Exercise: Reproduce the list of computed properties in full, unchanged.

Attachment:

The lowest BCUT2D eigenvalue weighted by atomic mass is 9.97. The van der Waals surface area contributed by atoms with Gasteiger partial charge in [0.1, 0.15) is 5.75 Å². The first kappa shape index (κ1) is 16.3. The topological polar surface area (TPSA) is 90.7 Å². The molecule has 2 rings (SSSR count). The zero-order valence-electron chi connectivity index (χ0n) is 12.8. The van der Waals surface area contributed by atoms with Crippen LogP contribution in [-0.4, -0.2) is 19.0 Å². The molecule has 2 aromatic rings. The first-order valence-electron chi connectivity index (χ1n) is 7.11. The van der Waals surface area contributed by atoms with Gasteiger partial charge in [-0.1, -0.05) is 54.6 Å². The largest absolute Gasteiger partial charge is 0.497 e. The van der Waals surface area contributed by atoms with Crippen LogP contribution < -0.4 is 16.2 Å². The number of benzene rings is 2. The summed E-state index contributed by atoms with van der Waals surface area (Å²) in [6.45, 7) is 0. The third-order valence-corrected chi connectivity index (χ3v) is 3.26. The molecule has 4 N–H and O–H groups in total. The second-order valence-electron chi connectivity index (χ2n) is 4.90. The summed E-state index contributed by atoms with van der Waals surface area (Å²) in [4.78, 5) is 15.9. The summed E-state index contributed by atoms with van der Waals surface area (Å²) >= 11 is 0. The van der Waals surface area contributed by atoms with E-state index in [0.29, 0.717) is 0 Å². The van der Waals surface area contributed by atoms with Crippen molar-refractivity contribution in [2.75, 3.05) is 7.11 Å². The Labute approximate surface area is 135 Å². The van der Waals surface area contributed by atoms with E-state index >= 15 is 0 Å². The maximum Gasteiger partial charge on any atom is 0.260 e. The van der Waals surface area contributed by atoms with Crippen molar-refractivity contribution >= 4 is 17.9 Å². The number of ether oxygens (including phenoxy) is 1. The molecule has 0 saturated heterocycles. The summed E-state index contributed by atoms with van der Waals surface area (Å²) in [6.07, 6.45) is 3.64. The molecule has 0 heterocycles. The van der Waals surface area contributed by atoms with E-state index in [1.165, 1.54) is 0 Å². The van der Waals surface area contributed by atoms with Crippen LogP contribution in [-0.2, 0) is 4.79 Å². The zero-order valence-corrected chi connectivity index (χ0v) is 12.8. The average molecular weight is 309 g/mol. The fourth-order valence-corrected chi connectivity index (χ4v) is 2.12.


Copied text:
The lowest BCUT2D eigenvalue weighted by atomic mass is 9.97. The van der Waals surface area contributed by atoms with Gasteiger partial charge in [0.1, 0.15) is 5.75 Å². The first kappa shape index (κ1) is 16.3. The topological polar surface area (TPSA) is 90.7 Å². The molecule has 2 rings (SSSR count). The zero-order valence-electron chi connectivity index (χ0n) is 12.8. The van der Waals surface area contributed by atoms with Crippen LogP contribution in [-0.4, -0.2) is 19.0 Å². The molecule has 2 aromatic rings. The first-order valence-electron chi connectivity index (χ1n) is 7.11. The van der Waals surface area contributed by atoms with Gasteiger partial charge in [-0.1, -0.05) is 54.6 Å². The largest absolute Gasteiger partial charge is 0.497 e. The van der Waals surface area contributed by atoms with Crippen LogP contribution < -0.4 is 16.2 Å². The number of benzene rings is 2. The summed E-state index contributed by atoms with van der Waals surface area (Å²) in [6.45, 7) is 0. The third-order valence-corrected chi connectivity index (χ3v) is 3.26. The molecule has 4 N–H and O–H groups in total. The second-order valence-electron chi connectivity index (χ2n) is 4.90. The summed E-state index contributed by atoms with van der Waals surface area (Å²) in [4.78, 5) is 15.9. The summed E-state index contributed by atoms with van der Waals surface area (Å²) >= 11 is 0. The van der Waals surface area contributed by atoms with E-state index in [0.29, 0.717) is 0 Å². The van der Waals surface area contributed by atoms with Crippen molar-refractivity contribution in [2.75, 3.05) is 7.11 Å². The Labute approximate surface area is 135 Å². The van der Waals surface area contributed by atoms with E-state index >= 15 is 0 Å². The maximum Gasteiger partial charge on any atom is 0.260 e. The van der Waals surface area contributed by atoms with Crippen molar-refractivity contribution >= 4 is 17.9 Å². The number of ether oxygens (including phenoxy) is 1. The molecule has 0 saturated heterocycles. The summed E-state index contributed by atoms with van der Waals surface area (Å²) in [6.07, 6.45) is 3.64. The molecule has 0 heterocycles. The van der Waals surface area contributed by atoms with E-state index in [1.165, 1.54) is 0 Å². The van der Waals surface area contributed by atoms with Crippen LogP contribution in [-0.2, 0) is 4.79 Å². The zero-order valence-corrected chi connectivity index (χ0v) is 12.8. The average molecular weight is 309 g/mol. The fourth-order valence-corrected chi connectivity index (χ4v) is 2.12.